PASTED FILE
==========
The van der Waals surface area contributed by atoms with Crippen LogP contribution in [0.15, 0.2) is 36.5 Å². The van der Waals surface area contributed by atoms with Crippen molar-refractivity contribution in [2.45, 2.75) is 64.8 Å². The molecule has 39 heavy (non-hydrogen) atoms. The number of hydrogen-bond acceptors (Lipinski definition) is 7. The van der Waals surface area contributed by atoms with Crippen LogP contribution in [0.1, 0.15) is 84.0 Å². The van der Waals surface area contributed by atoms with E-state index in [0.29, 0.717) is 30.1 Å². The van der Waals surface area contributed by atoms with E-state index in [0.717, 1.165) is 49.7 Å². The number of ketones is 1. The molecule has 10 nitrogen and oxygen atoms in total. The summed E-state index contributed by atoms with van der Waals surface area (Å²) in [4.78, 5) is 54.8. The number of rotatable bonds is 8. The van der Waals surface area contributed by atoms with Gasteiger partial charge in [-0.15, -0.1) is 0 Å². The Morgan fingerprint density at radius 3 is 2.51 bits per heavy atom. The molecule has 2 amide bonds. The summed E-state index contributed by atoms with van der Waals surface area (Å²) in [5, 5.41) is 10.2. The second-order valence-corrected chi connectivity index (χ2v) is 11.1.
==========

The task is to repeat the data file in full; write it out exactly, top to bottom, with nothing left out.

The van der Waals surface area contributed by atoms with Crippen LogP contribution in [0.15, 0.2) is 36.5 Å². The van der Waals surface area contributed by atoms with Crippen molar-refractivity contribution in [2.45, 2.75) is 64.8 Å². The molecule has 39 heavy (non-hydrogen) atoms. The number of hydrogen-bond acceptors (Lipinski definition) is 7. The van der Waals surface area contributed by atoms with Crippen LogP contribution in [0.1, 0.15) is 84.0 Å². The van der Waals surface area contributed by atoms with E-state index in [0.29, 0.717) is 30.1 Å². The van der Waals surface area contributed by atoms with E-state index in [0.717, 1.165) is 49.7 Å². The number of ketones is 1. The molecule has 10 nitrogen and oxygen atoms in total. The summed E-state index contributed by atoms with van der Waals surface area (Å²) in [4.78, 5) is 54.8. The number of rotatable bonds is 8. The van der Waals surface area contributed by atoms with Gasteiger partial charge in [-0.15, -0.1) is 0 Å². The Morgan fingerprint density at radius 3 is 2.51 bits per heavy atom. The molecule has 2 amide bonds. The summed E-state index contributed by atoms with van der Waals surface area (Å²) in [5, 5.41) is 10.2. The second-order valence-corrected chi connectivity index (χ2v) is 11.1.